The Magazine

The Way Forward for the Palestinians

It's economic development, not peace-processing.

Jul 1, 2002, Vol. 7, No. 41 • By DANIEL DORON
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Employment in and trade with Israel were major reasons for the dramatic improvement in the Palestinian standard of living. But they also had unintended consequences, some painful. They brought Arab traditionalists into intimate contact with a modern society and acquainted them with the workings of a boisterous democracy. This forced adjustments in Palestinian family and clan structure and authoritarian political frameworks. So did the violent struggle against Israel, which offered lower-class youths adventure and an avenue for rapid upward mobility through accomplishments in terrorist exploits.

The prosperity enjoyed by tradesmen stirred resentment among the Arab bureaucratic and intellectual elites. They had earned up to four times as much as workers under Jordanian rule, but now saw unskilled laborers in Israel earning far more than they could. Contact between the Arabs' almost medieval ethos of loyalty to location and clan and the Israelis' super-modern, sometimes brazenly liberal ethos exacerbated the religious and national conflict. Confronting modernity caused deep anxiety--notably among students whose parents could now send them to Israeli universities, where they were indoctrinated by radical leftist Israeli academics promoting Palestinian statehood with greater fervor than most Arabs. Soon, the newly established colleges and universities in the disputed territories were hotbeds of radicalism, first Marxist, then Islamic fundamentalist.

Concurrently, among the older, more settled Palestinians, a more moderate middle class was gradually developing. It held out the hope that some accommodation could evolve in time, as Arabs and Jews found it mutually advantageous to work and trade with each other.

ALL THIS, Oslo ruined by focusing primarily on politics. Conceived in the utopian hope that peace could be bought from a reformed Arafat and his Tunisian cohorts in exchange for territory, Oslo postulated that Arafat would turn his proven brutality against his more radical allies, Hamas and Islamic Jihad. Under the guidance of a messianic Shimon Peres captivated by a vision of a New Middle East where factories and hotels rather than armies would keep borders peaceful, the Israeli peace camp made a bargain with the devil, totally ignoring the realities of Israeli and Arab society. It was bound to backfire. Arafat fashioned his "Authority" after the only model he knew, repressive Arab regimes. He dedicated his regime not to civil order and economic development but to the waging of war. He oppressed not Hamas and Islamic Jihad, but the majority of Palestinians who for years had been quietly working out an uneasy but pragmatic modus vivendi with Israel, a real if informal peace.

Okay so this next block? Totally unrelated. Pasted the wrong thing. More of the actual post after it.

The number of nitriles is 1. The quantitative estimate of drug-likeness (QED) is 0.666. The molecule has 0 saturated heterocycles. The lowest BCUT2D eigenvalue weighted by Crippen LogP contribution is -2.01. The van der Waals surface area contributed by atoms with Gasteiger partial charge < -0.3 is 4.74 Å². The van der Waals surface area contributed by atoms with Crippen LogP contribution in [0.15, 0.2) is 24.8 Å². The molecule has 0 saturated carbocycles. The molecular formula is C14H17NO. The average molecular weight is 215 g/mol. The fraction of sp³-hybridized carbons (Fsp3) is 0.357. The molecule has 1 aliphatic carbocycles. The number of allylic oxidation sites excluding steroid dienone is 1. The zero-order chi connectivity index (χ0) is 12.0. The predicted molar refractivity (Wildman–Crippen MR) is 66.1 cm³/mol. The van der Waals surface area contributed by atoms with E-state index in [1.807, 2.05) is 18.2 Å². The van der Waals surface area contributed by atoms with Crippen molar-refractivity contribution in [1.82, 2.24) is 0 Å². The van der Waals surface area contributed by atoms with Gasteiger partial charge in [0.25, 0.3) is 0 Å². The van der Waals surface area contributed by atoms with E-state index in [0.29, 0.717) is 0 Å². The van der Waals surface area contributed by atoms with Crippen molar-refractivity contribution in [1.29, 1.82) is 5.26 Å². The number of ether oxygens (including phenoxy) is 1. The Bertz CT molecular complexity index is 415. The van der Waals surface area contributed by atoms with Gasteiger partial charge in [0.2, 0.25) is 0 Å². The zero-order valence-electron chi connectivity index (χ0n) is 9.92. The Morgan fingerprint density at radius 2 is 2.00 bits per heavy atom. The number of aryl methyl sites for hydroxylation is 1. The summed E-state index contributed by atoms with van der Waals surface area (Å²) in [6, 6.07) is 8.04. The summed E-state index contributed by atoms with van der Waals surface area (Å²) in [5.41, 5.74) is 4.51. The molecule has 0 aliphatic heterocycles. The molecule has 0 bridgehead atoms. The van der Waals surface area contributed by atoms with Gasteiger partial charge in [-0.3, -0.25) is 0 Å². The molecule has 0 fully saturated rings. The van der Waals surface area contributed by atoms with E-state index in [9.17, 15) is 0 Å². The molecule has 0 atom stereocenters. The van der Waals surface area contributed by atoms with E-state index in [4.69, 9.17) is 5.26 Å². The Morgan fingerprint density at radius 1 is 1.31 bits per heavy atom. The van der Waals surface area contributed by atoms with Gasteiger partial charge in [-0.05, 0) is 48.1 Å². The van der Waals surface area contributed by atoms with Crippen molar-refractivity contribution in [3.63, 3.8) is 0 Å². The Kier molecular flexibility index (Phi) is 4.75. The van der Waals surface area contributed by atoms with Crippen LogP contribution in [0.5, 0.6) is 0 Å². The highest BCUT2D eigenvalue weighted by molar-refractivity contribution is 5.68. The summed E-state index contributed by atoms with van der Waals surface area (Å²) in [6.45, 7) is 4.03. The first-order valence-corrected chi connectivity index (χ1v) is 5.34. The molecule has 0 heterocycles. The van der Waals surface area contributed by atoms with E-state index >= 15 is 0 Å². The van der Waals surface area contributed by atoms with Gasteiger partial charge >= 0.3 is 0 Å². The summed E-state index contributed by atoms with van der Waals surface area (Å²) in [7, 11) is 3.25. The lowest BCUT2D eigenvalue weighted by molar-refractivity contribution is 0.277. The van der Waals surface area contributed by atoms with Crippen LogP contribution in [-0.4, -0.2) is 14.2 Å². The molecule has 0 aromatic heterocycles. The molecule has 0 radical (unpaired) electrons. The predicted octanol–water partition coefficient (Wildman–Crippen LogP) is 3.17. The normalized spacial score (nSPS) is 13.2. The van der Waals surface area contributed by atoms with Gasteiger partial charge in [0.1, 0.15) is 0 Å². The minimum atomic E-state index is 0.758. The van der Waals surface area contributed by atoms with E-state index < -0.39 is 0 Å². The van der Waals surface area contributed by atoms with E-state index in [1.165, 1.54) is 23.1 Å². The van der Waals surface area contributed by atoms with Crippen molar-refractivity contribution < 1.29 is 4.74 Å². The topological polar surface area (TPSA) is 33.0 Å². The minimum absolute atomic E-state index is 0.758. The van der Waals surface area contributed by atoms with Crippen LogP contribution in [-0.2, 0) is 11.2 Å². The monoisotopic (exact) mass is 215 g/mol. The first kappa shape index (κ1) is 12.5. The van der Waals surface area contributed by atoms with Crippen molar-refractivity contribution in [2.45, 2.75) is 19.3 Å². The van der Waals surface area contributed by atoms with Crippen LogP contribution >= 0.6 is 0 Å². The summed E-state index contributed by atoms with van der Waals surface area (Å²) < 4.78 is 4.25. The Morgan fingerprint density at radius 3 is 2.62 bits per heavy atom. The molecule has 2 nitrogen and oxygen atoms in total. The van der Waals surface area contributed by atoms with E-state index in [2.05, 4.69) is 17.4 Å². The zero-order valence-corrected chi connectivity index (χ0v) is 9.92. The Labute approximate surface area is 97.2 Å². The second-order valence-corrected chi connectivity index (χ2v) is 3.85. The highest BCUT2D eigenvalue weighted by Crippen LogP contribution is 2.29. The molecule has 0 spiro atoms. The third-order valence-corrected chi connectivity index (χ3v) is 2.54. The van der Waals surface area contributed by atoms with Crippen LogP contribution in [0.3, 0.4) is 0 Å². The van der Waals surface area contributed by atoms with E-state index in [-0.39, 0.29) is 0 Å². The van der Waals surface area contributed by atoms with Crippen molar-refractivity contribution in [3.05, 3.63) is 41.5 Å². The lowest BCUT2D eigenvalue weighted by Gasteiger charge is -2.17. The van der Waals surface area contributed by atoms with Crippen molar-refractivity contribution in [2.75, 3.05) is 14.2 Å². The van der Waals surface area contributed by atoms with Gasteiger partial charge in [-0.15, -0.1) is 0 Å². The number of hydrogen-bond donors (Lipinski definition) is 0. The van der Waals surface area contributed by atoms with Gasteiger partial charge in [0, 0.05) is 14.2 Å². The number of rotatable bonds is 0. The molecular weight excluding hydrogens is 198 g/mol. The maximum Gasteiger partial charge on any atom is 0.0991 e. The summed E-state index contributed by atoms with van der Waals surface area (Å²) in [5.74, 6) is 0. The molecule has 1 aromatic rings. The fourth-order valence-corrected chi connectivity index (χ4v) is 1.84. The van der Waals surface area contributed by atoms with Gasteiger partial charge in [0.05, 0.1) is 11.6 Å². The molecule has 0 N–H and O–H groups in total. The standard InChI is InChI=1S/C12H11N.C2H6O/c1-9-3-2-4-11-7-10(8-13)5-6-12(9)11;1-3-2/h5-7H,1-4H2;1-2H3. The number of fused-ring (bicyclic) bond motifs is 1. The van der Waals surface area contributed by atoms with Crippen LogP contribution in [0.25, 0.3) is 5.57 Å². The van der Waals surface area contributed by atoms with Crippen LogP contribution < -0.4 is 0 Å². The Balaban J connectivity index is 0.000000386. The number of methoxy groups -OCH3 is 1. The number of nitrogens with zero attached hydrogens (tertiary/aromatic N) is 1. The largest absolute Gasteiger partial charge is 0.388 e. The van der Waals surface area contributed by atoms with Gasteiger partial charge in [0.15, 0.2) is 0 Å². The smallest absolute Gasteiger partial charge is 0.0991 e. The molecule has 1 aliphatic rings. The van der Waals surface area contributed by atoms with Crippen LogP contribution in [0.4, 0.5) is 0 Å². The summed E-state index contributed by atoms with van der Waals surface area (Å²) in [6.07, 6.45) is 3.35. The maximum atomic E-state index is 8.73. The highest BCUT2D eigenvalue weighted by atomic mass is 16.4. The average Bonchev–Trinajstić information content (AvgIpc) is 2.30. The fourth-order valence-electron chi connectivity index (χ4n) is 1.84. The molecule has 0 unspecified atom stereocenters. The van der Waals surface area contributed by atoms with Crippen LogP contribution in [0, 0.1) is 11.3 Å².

Arafat's 12 security services and 50,000 soldiers engaged in summary executions, kidnapping, rape, and extortion, spreading corruption and poverty wherever they went. Some of the funds donated by the United States and Europe for economic reconstruction, especially among the refugees, were simply stolen; most were used to build a war machine, paying for weapons and soldiers, as well as for the Palestinian Authority's 140,000 bureaucrats. It did not matter to Arafat and his comrades if the war they waged--the second intifada, which began in September 2000--resulted in the almost total destruction of the Palestinian economy. The Palestinian standard of living fell by more than half, and unemployment soared to 60 percent, up from almost full employment before Oslo. The more miserable the Palestinians became, the easier it was for Arafat's relentless propaganda broadcasts to rechannel public rage against the Israelis.

Even as it grew evident that Arafat had no interest in peace, the international Peace Now camp, whose adherents dominate the State Department and many European chancelleries, plunged ahead, promising ever more international meetings at which ever more concessions would be made to terrorism, encouraging Arafat's regime to attempt further blackmail of Israel by the use of violence. Now it is reported that the United States is about to reward Arafat with a Palestinian state.

True, there is talk about the need to reform the Palestinian Authority. But reform cannot be only political. If the Palestinians are to have the slightest chance of repairing their system, arrangements must first be worked out to secure law and order. Then a civilian Palestinian leadership, presiding over a demilitarized administration, should be encouraged to employ pro-market economists and political scientists to inventory the institutions still operative in Palestinian society so as to reshape some, shut down others, and establish new ones. Only then will a civilian government be able to tackle the practical problems aggravating the conflict, especially the Palestinians' dismal poverty.